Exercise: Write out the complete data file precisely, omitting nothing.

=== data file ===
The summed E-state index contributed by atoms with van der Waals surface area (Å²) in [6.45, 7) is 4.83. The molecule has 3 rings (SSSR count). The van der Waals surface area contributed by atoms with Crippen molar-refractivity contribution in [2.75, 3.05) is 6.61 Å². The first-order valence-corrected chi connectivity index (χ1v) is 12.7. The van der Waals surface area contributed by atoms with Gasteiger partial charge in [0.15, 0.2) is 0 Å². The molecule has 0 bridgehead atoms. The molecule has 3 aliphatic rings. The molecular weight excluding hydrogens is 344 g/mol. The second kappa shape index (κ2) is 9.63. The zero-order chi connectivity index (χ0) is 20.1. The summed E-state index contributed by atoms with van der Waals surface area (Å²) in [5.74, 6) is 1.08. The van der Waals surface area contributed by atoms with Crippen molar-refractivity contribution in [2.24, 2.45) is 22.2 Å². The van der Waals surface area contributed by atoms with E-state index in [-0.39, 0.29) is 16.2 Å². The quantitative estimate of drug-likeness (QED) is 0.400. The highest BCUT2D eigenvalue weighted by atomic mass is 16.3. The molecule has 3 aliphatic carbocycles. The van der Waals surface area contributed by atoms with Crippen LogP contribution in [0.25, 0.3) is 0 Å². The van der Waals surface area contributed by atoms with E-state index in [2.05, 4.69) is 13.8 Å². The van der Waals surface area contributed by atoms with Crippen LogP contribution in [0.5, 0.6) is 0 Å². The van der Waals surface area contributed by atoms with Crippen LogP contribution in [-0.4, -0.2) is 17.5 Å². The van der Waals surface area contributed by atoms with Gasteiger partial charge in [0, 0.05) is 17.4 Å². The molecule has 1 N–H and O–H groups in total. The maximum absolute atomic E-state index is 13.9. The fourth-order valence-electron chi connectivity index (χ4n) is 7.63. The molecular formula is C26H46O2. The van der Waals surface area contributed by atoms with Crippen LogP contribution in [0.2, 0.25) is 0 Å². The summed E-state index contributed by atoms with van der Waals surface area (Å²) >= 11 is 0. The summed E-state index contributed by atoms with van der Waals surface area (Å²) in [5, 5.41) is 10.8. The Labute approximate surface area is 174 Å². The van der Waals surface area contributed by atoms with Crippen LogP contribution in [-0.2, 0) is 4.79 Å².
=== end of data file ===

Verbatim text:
The summed E-state index contributed by atoms with van der Waals surface area (Å²) in [6.45, 7) is 4.83. The molecule has 3 rings (SSSR count). The van der Waals surface area contributed by atoms with Crippen molar-refractivity contribution in [2.75, 3.05) is 6.61 Å². The first-order valence-corrected chi connectivity index (χ1v) is 12.7. The van der Waals surface area contributed by atoms with Gasteiger partial charge in [0.15, 0.2) is 0 Å². The molecule has 0 bridgehead atoms. The molecule has 3 aliphatic rings. The molecular weight excluding hydrogens is 344 g/mol. The second kappa shape index (κ2) is 9.63. The zero-order chi connectivity index (χ0) is 20.1. The summed E-state index contributed by atoms with van der Waals surface area (Å²) in [5.74, 6) is 1.08. The van der Waals surface area contributed by atoms with Crippen molar-refractivity contribution in [2.24, 2.45) is 22.2 Å². The van der Waals surface area contributed by atoms with E-state index in [-0.39, 0.29) is 16.2 Å². The quantitative estimate of drug-likeness (QED) is 0.400. The highest BCUT2D eigenvalue weighted by atomic mass is 16.3. The molecule has 3 aliphatic carbocycles. The van der Waals surface area contributed by atoms with Crippen LogP contribution in [0.25, 0.3) is 0 Å². The van der Waals surface area contributed by atoms with E-state index in [2.05, 4.69) is 13.8 Å². The van der Waals surface area contributed by atoms with Crippen LogP contribution in [0.5, 0.6) is 0 Å². The van der Waals surface area contributed by atoms with Crippen LogP contribution in [-0.4, -0.2) is 17.5 Å². The van der Waals surface area contributed by atoms with Gasteiger partial charge in [0, 0.05) is 17.4 Å². The molecule has 1 N–H and O–H groups in total. The maximum absolute atomic E-state index is 13.9. The fourth-order valence-electron chi connectivity index (χ4n) is 7.63. The molecular formula is C26H46O2. The van der Waals surface area contributed by atoms with Crippen LogP contribution in [0.2, 0.25) is 0 Å². The summed E-state index contributed by atoms with van der Waals surface area (Å²) >= 11 is 0. The summed E-state index contributed by atoms with van der Waals surface area (Å²) in [5, 5.41) is 10.8. The Labute approximate surface area is 174 Å². The van der Waals surface area contributed by atoms with Crippen LogP contribution in [-0.2, 0) is 4.79 Å².